Guest blog by Lois Uttley, MPP, Director, Raising Women’s Voices-NY.
More than 55 million women across the United States have gained contraceptive coverage without co-pays as part of their health insurance policies, because of the Women’s Preventive Services Amendment to the Affordable Care Act (ACA). This coverage benefit, which applies to most employer-sponsored insurance as well as to health plans purchased through ACA marketplaces, is estimated to have saved the average woman about $240 a year in avoided out-of-pocket costs.
However, research by Raising Women’s Voices-NY has consistently found that insurers offering plans in New York are not always complying with ACA birth control coverage requirements. (Similar problems have been found in other states.) RWV-NY wrote to state officials in 2014 and 2016 to cite numerous apparent violations of the contraceptive coverage rules by New York insurers. Problems identified included failing to cover some of the 18 FDA-approved methods of contraception – especially IUDs, the patch and emergency contraception – inappropriately charging co-pays for some contraceptives and giving inaccurate or confusing information to women who called health plan customer service lines.
This week, the Cuomo administration took action against one New York insurer – Excellus Health Plans – for illegally denying consumers contraceptive coverage, among other problems. The state Department of Financial Services (DFS) fined Excellus $1 million for these violations. That action underscored the Department’s intention to hold insurers accountable for providing contraceptive coverage without co-pays. DFS sent a circular letter to insurers back in January, reminding them of their obligation to comply with the birth control coverage requirements of the ACA, and asserting that New York law independently requires such coverage.
The Cuomo administration went even further to articulate and expand contraceptive coverage requirements in New York through a regulation proposed in January, just as women’s organizations were expressing concern about a new federal administration that could move to rescind the ACA contraceptive coverage benefit. The new Secretary of Health and Human Services, Tom Price, has been an outspoken opponent of contraceptive coverage requirements and of the ACA as whole.
Both Health Care For All New York and Raising Women’s Voices-NY submitted comments in March supporting the proposed state contraceptive coverage regulation and suggesting ways to make the requirements even stronger, such as by including coverage of male contraceptive methods (vasectomies and condoms) and requiring insurers to cover dispensing of a 12-month supply of birth control pills at once (which has been shown to help women avoid gaps in contraceptive use caused by having to refill prescriptions).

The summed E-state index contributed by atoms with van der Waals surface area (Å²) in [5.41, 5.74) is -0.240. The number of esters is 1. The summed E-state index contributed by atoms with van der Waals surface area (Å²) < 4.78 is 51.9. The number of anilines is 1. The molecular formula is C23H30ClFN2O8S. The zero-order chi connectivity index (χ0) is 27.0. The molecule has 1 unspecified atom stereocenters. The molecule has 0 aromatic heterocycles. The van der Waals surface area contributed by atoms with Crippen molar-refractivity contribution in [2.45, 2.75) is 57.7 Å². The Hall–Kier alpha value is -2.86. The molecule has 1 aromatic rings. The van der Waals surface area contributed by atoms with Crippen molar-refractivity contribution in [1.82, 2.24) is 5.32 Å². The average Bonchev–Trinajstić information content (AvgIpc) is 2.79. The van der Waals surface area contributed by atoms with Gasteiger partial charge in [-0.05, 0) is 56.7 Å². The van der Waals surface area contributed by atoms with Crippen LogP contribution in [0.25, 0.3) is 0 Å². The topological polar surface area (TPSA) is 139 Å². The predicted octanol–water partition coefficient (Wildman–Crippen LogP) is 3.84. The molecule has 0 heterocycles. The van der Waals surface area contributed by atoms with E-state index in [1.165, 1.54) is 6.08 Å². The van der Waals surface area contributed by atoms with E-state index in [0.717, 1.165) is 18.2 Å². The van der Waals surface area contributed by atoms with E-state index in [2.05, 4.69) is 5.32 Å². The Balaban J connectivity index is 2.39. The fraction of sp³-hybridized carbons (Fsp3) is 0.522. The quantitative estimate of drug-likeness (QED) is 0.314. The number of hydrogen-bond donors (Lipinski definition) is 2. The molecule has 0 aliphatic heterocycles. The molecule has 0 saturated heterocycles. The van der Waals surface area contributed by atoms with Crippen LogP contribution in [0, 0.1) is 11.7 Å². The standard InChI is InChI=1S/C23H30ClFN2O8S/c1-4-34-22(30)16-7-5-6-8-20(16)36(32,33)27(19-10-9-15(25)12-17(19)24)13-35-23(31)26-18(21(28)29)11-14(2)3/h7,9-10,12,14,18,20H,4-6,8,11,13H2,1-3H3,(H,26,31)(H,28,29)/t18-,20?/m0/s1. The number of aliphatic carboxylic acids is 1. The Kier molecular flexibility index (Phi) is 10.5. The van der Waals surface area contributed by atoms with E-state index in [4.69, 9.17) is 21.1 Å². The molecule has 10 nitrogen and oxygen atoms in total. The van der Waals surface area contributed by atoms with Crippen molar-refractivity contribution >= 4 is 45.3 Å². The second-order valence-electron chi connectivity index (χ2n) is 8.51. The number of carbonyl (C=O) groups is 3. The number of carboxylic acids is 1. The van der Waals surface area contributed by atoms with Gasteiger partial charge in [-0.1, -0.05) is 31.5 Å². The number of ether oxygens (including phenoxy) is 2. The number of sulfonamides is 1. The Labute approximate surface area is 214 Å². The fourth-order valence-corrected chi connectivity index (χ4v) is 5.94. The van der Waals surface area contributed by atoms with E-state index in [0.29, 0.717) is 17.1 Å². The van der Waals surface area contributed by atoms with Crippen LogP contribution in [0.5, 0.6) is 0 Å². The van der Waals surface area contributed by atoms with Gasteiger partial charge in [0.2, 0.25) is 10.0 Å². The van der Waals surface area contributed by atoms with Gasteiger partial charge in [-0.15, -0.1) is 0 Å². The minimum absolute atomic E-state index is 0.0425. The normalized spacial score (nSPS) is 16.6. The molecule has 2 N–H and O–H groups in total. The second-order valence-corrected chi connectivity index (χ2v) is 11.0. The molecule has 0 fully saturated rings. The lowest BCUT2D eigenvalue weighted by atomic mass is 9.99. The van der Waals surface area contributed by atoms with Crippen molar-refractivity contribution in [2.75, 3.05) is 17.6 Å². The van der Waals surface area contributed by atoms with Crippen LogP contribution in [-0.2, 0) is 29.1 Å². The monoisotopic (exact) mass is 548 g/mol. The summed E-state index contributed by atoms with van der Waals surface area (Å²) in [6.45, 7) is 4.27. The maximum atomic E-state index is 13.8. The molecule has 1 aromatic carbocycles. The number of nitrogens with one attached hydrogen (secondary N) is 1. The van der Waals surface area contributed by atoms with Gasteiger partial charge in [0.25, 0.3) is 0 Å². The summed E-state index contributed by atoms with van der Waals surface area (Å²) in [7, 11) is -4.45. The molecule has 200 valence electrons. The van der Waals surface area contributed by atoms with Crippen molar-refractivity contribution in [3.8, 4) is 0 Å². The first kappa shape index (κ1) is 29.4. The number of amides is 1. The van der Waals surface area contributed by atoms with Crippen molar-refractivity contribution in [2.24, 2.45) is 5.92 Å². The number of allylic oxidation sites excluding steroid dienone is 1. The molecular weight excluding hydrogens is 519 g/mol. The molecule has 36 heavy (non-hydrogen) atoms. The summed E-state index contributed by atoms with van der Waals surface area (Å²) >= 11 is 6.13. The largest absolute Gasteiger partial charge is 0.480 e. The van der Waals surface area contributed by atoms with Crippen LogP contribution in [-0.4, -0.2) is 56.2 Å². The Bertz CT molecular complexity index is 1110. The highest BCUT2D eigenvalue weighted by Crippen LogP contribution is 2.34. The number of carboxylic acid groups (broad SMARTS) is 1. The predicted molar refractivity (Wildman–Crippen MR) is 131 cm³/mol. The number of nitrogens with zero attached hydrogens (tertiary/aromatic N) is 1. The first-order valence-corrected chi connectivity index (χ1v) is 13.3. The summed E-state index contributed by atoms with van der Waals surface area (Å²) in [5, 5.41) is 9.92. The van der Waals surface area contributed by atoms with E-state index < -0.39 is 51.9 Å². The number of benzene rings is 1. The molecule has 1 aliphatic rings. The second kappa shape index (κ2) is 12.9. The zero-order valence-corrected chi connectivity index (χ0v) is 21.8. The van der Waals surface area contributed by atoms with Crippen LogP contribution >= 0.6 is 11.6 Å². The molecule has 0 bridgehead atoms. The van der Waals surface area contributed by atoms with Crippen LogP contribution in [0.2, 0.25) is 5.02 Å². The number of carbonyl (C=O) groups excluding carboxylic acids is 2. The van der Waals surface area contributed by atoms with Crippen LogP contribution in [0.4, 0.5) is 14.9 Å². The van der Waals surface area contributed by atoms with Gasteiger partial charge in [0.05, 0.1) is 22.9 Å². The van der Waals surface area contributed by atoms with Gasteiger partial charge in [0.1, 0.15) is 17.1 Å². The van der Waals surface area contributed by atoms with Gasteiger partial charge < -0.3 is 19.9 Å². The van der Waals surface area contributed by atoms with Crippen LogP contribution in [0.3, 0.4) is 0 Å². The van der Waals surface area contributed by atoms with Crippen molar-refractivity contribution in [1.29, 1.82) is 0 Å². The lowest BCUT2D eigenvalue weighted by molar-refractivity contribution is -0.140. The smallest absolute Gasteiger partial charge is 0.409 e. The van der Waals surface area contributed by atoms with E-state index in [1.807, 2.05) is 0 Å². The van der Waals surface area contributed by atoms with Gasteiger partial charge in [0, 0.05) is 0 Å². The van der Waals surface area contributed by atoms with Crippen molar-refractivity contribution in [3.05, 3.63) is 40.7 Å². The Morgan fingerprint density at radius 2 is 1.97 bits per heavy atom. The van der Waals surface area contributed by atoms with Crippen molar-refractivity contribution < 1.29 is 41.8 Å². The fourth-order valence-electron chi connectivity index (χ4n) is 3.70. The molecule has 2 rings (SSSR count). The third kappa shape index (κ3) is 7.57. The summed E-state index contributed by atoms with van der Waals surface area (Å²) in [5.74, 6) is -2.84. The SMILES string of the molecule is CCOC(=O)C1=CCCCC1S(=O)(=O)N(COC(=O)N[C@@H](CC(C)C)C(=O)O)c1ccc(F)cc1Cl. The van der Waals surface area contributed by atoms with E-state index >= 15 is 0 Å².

HCFANY and RWV-NY are also supporting legislation – the proposed Comprehensive Contraceptive Coverage Act – that would place robust contraceptive coverage requirements into state law. The bill has passed the state Assembly, but has not seen action in the state Senate.
Follow up from blog posted February 21, 2017
Yesterday afternoon, the Centers for Medicare and Medicaid Services (CMS) issued a final rule claiming to stabilize the Affordable Care Act insurance markets. In fact, it does just the opposite.
HCFANY and thousands of other consumer and provider groups submitted comments in opposition to the proposed version of the rule because many of its provisions would have harmed consumers. However, the rule was finalized largely as proposed.
The final rule reduces the open enrollment period for individual and small group health insurance plans from 13 weeks to just six weeks, which gives consumers significantly less time to shop around for and enroll in the best plan for them.
The final rule also decreases the allowable actuarial values for health plans at each metal level, which could reduce the advanced premium tax credits (APTCs) that help make health plans purchased through the Marketplace more affordable for moderate-income individuals and families. According to an analysis from the Center on Budget and Policy Priorities, even a 2 percent decrease in actuarial value could result in a $327 reduction in APTCs for an individual.